The maker of video game Fortnite has been dealt a setback in its global legal campaign against Apple after the UK’s competition tribunal denied it permission to mount a challenge to the iPhone maker’s app rules.
Mr Justice Roth said Epic Games’ case seeking a wave of major changes to Apple’s giant App Store belonged in the US courts, where the company has a separate claim. However, he allowed a similar claim against Google to partially proceed in the UK.
Epic, whose Fortnite title is one of the world’s biggest video games, has fought a legal battle on multiple fronts against Apple, seeking to break what it says is the company’s unfair stranglehold on how iPhone apps are distributed.
Apple controls what apps can be installed on iPhones and iPads through its App Store, and takes a fee of up to 30pc on purchases made within those apps, while Google has similar restrictions for Android phones.
Fortnite was booted off both Apple and Google’s platforms last year after Epic sought to bypass the companies’ payment systems, triggering monopoly lawsuits against both from the video game maker.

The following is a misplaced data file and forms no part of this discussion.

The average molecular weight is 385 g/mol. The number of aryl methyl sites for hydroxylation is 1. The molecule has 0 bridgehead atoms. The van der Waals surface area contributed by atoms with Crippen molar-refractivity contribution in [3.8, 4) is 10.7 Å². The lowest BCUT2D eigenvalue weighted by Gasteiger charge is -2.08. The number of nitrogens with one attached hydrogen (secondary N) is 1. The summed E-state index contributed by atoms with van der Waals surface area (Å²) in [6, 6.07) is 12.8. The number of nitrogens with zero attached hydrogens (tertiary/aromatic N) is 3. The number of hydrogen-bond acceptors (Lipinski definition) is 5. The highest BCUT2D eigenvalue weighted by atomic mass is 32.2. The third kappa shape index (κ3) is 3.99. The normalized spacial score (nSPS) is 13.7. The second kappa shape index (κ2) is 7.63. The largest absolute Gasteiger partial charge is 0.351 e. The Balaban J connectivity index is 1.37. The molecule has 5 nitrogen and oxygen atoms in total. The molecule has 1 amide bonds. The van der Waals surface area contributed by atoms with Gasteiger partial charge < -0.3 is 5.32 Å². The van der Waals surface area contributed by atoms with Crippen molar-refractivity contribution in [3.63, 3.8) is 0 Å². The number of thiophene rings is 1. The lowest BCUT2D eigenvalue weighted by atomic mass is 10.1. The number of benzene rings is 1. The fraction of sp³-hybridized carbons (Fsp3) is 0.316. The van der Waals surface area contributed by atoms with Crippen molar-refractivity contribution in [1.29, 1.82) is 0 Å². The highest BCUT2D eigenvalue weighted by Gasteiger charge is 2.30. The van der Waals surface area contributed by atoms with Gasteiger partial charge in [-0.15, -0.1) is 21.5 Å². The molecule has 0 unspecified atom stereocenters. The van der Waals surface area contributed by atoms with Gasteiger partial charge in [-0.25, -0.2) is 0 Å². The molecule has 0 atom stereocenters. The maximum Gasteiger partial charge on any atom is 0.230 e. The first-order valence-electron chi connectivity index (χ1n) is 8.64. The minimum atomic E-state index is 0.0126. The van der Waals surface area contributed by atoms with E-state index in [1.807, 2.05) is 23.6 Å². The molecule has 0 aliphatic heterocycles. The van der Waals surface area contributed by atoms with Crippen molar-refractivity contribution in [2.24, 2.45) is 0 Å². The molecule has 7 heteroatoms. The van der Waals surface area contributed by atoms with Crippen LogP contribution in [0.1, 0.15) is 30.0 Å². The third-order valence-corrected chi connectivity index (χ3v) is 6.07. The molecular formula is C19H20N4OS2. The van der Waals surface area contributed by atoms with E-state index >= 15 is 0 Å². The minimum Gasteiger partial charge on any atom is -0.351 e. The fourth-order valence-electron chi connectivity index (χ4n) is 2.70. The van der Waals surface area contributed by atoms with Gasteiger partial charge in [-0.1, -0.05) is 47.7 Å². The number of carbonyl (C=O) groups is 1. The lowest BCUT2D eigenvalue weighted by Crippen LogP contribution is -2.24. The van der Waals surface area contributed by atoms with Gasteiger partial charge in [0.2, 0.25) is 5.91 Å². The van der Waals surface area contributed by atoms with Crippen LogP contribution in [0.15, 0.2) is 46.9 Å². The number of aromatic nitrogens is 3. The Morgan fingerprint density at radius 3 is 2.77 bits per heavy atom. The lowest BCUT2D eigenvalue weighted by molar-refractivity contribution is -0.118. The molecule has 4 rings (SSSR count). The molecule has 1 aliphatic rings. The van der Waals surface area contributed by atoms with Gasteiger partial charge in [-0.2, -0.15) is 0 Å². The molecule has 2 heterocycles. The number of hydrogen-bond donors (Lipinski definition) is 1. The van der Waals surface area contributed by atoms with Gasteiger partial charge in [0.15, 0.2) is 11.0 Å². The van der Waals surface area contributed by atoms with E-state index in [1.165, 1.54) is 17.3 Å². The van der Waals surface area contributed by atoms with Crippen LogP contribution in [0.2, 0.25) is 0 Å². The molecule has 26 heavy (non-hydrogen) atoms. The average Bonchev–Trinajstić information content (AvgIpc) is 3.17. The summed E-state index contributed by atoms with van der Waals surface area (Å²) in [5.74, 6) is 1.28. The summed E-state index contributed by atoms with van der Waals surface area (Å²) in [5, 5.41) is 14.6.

Epic is demanding injunctions that would allow rival app stores on smartphones and let app developers use alternative payment methods, both of which would deprive Apple and Google of billions in revenue.
The company took the issue to the Competition Appeal Tribunal in December, seeking similar measures under UK competition law.
On Monday, the judge said: “The US is an appropriate forum for this dispute. And I am far from persuaded that [the UK] is clearly or distinctly the more appropriate forum.” However, he opened the possibility of Epic pursuing Apple in the UK if it is unsuccessful in the US courts.
He allowed parts of a case against Google, including an effort to break its control on app payments, to proceed since Epic’s case against Google included an Irish subsidiary and the case was launched during the Brexit transition period.
Epic indicated it was likely to suspend its UK case against Apple until the US suit concludes. “We are pleased that the Court has granted Epic permission to pursue our case against Google in the UK,” a spokesperson said. “Epic will reconsider pursuing its case against Apple in the UK after the resolution of the US case.”
Epic noted that the tribunal said there were “serious issues to be tried” under UK law and said it was “unwavering in our commitment to stopping Apple and Google’s anti-competitive practices”. Apple and Google did not comment.
Epic has also complained to EU competition regulators and taken Apple to court in Australia.